In total, only 16 countries contested for this 2018-2020 term after Maldives withdrew, and we were the only one that lost out, the UN announced on 18 Oct. That would’ve been ok if we had been contesting against the likes of mebbe Sweden or Switzerland, or probably one of those countries that outlawed smacking kids. But we lost to countries like Afghanistan, Pakistan and Qatar.
Wait, first, what IS the UN Human Rights Council?
Err.. they’re the ones who promote human rights kan?
Created by the UN in 2006, the Human Rights Council (HRC) is an inter-governmental body that is responsible for promoting and protecting all human rights around the globe. This includes public scrutiny of every country’s human rights performance, fact-finding investigations, spot checks by independent experts to monitor issues, technical assistance and so on.
HRC members serve for 3 years and they’re not eligible for immediate re-election after serving 2 consecutive terms. Malaysia served on the Council consecutively between 2006-2009 during Pak Lah’s tenure as PM, and between 2010-2013 during Najib’s tenure, but before GE13 – after that we had to take a back seat from 2014-2017. Unfortunately, after putting forward its candidature in January for 2018-2020, we didn’t make the cut.
During its term, our country ratified (meaning sign and agree to enforce) a couple of important treaties – to protect children from being involved in armed conflict, being sold into prostitution, child porn, and rights for OKU. We’ve also gotten those spot checks which the UN calls ‘country visits’, where they send a rep to check on how we’re doing in certain areas. Of course, you can guess what they had to say about our practice of arbitrary detention. They declared Anwar Ibrahim’s detention to be illegal and said he should be freed.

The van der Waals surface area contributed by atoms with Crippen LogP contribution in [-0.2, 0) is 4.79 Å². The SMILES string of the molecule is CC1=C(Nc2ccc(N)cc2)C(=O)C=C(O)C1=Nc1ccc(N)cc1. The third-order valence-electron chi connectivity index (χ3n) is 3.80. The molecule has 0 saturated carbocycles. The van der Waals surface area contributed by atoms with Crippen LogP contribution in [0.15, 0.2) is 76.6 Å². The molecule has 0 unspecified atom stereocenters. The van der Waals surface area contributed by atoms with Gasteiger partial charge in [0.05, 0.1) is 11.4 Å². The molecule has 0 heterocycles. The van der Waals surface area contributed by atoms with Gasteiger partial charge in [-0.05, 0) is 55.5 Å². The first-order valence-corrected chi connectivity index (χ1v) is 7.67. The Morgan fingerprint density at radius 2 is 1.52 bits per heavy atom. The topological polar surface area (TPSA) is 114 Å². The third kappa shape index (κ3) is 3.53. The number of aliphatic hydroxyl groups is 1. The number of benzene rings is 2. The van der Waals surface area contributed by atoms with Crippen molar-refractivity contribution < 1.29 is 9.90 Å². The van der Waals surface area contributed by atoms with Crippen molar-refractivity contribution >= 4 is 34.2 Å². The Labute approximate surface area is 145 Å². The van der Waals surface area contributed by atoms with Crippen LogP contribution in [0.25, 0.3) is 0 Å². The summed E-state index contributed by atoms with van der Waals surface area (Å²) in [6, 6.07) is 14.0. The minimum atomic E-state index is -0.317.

“The Working Group considers that the adequate remedy would be to release Mr. Ibrahim immediately, and ensure that his political rights that were removed based on his arbitrary detention be reinstated.” – report by the Working Group on Arbitrary Detention
Ok so back to the HRC, here’s the shocking thing, among the 5 countries that competed for the 4 seats allocated to Asia-Pacific (all the regions have a seat quota), Malaysia was SECOND on the freedom rankings. We scored 44/100 in the freedom index while Nepal had 52/100, Pakistan 43/100, Qatar 26/100 and Afghanistan 24/100 (0 is least free while 100 is most free). SO, HOW DAHEQ DID WE LOSE TO THEM?? \O.O/
Well, the election is conducted via a secret ballot by member nations. Ok, that might explain how we lost – people just didn’t want to vote for us la, even though we rank better than Pakistan, Qatar and Afghanistan. Maybe the voters didn’t like us, maybe we’re not the Prom King and Queen we thought we were.
BUUUT it doesn’t explain why they chose not to vote for us. These politicians explain the possibilities…
Ok, so WHY did we lose the vote?
Malaysia received 129 votes in the secret ballot that day. After our defeat, DAP Lim Kit Siang suggests that we lost because of kleptocracy. This Greek word literally means “rule by thieves”, depicting a government with corrupt leaders (kleptocrats) that use their power to exploit the people and natural resources in order to extend their personal wealth and political power.